The Office of the Director of Public Prosecutions has returned the case file into Finance Minister, Dr Ashni Singh’s car accident on Republic night to the police.
The DPP’s office told this newspaper yesterday that the file was returned to the police on April 8th. There is no word on what the recommendation was. The DPP’s office has also remained mum on the question of whether a case like this should have even been sent by the police for review.
The police had stated that the file was to be sent to the DPP’s Office for review and to determine if any charges were to be filed. The police had stated that the file had been sent to the DPP as a result of “longstanding tradition” in relation to cases involving senior government officials.
A contrast between this position and the outlook of the Trinidadian police was recently pointed out. Trinidad’s Top Cop stated that the domestic violence investigation of former Tourism Minister, Chandresh Sharma, would not require any consultation with the DPP in the Twin-Island Republic because “the matter involving Minister Chandresh Sharma is a straightforward and simple investigation. There is nothing in the law which requires you must consult the DPP to prosecute a minister or someone else.”
The Trinidadian parallel has caused many in Guyana to wonder why government ministers are allowed a special procedure by the police when their counterparts in the Twin-Island Republic are having cases fast-tracked due to their high profile nature.
Home Affairs Minister, Clement Rohee had stated that he was not aware of any special protocol within the system that would determine that the police needed to follow certain procedures.
When Stabroek News contacted Police Super-intendent Eon Moore yesterday, he said that the file had not made its way through the system as yet.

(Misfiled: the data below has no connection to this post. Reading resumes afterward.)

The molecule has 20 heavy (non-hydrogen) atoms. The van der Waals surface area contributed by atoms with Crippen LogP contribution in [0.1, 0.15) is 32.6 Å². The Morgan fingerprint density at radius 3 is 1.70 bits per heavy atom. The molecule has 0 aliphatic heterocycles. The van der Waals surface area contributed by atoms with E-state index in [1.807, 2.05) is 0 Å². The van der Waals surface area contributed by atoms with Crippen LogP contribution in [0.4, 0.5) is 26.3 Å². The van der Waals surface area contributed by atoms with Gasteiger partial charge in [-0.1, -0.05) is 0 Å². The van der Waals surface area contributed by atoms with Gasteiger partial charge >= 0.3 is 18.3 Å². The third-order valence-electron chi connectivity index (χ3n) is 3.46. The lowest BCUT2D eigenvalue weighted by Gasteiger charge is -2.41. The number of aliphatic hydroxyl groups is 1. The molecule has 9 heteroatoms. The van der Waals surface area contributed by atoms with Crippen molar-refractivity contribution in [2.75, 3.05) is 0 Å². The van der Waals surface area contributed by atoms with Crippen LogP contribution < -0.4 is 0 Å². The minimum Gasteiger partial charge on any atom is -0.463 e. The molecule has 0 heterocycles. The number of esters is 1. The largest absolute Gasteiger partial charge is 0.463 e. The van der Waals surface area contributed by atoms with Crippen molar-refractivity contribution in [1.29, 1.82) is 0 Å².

The outcome of the police investigation has been awaited since the accident on February 23rd with many stating that the police have lagged in their probe because it was a minister who was involved. Head of the Guyana Bar Association, Ronald Burch-Smith was critical of the police investigation, stating that the police were severely deficient in their investigation into the incident.
Burch-Smith pointed out that in similar instances it was not unusual to have the case brought before the magistrate’s court a few days after the incident, adding that “the police are very good at deciding when they investigate,” and when they purposely move slowly.
On Republic night, Singh was involved in a car accident which left the driver of another car, Jageshwar Hira and his passenger, Parbattie Shivcharan, slightly injured. Attorney General Anil Nandlall represented Singh and released a statement saying that the finance minister was not intoxicated at the time of the accident and left the scene to seek medical attention.
“I was coming down this street [west on Garnett Street, Campbellville] and this vehicle was coming out of this road [Delph Avenue] and just jump the major road, slam into me sending we into that gutter… The man come out then we see is the finance minister but he ain’t even offer help. He just jump into another vehicle and drive off leaving we hay …,” Hira had told Stabroek News at the scene.
The AG in a statement on February 27, said that “At or about 21:00 hours on 23rd February, 2014 at the junction of Garnett and Delph Streets, Campbell-ville, Greater Georgetown, the Honourable Minister of Finance was involved in a vehicular collision with a motor car.
“The Minister was taken to a city hospital for medical attention shortly after the accident. An associate of the Minister facilitated the driver of the vehicle and the lone passenger to be taken to a city hospital for medical treatment. “The matter was duly reported to the police and is being investigated.
Stabroek News learnt that the driver of the other vehicle and his passenger, were compensated by the minister, however they signed a non-disclosure agreement with Singh and his legal counsel, Nandlall.